A FAMILY doctor’s nine-year battle to clear his name has come to an end, after he announced “with a heavy heart” he would not appeal against the decision to strike him off.
North Yorkshire GP Derek Keilloh told hundreds of well-wishers and former patients who campaigned to try and reverse the decision to ban him from practising medicine of his decision on Friday.
Mr Keilloh had been found guilty of misleading and dishonest conduct following the death of Iraqi prisoner Baha Mousa in Basra in 2003 and in December the Medical Practitioners Tribunal Service (MPTS) removed him from the Medical Register.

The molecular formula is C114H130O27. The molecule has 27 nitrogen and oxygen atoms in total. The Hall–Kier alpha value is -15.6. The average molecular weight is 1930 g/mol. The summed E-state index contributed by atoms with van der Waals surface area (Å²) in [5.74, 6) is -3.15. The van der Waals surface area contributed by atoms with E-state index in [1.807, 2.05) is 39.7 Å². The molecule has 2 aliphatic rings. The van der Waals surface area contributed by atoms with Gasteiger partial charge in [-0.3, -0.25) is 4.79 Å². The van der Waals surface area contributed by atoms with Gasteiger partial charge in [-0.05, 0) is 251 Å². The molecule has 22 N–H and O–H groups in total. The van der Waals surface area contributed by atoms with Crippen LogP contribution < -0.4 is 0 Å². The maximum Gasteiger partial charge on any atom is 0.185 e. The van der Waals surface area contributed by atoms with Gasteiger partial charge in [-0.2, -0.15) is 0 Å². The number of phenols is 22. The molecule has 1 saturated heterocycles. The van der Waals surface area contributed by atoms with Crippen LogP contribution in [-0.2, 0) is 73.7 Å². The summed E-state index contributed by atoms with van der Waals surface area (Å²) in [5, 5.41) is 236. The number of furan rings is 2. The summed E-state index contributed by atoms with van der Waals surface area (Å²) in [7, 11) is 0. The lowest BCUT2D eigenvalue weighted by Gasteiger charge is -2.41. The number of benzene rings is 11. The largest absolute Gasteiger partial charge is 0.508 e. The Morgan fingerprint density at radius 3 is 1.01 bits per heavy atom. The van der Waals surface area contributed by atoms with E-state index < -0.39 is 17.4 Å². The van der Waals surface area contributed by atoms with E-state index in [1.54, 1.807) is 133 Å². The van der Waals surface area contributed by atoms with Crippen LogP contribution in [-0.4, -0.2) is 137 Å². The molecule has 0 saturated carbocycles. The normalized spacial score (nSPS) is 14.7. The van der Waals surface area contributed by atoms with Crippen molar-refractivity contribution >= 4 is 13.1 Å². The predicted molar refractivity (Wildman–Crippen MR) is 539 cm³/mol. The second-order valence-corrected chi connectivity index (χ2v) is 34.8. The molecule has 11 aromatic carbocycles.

Dr Keilloh, now 38, was a newly-qualified doctor with the Queen’s Lancashire Regiment when he tried to save 26-year-old Mr Mousa, who had been beaten by British troops. He was unable to revive him.
The doctor claimed he did not see any injuries other than dried blood around his nose, but the Iraqi had suffered 93 injuries, including fractured ribs and a broken nose.
The MPTS panel concluded he had been more aware of Baha Mousa’s injuries than he revealed in his statements.
The MPTS panel received three large ringbinders of testimonial letters from patients and professionals such as doctors, nurses and care home managers who spoke of his care of patients in Northallerton.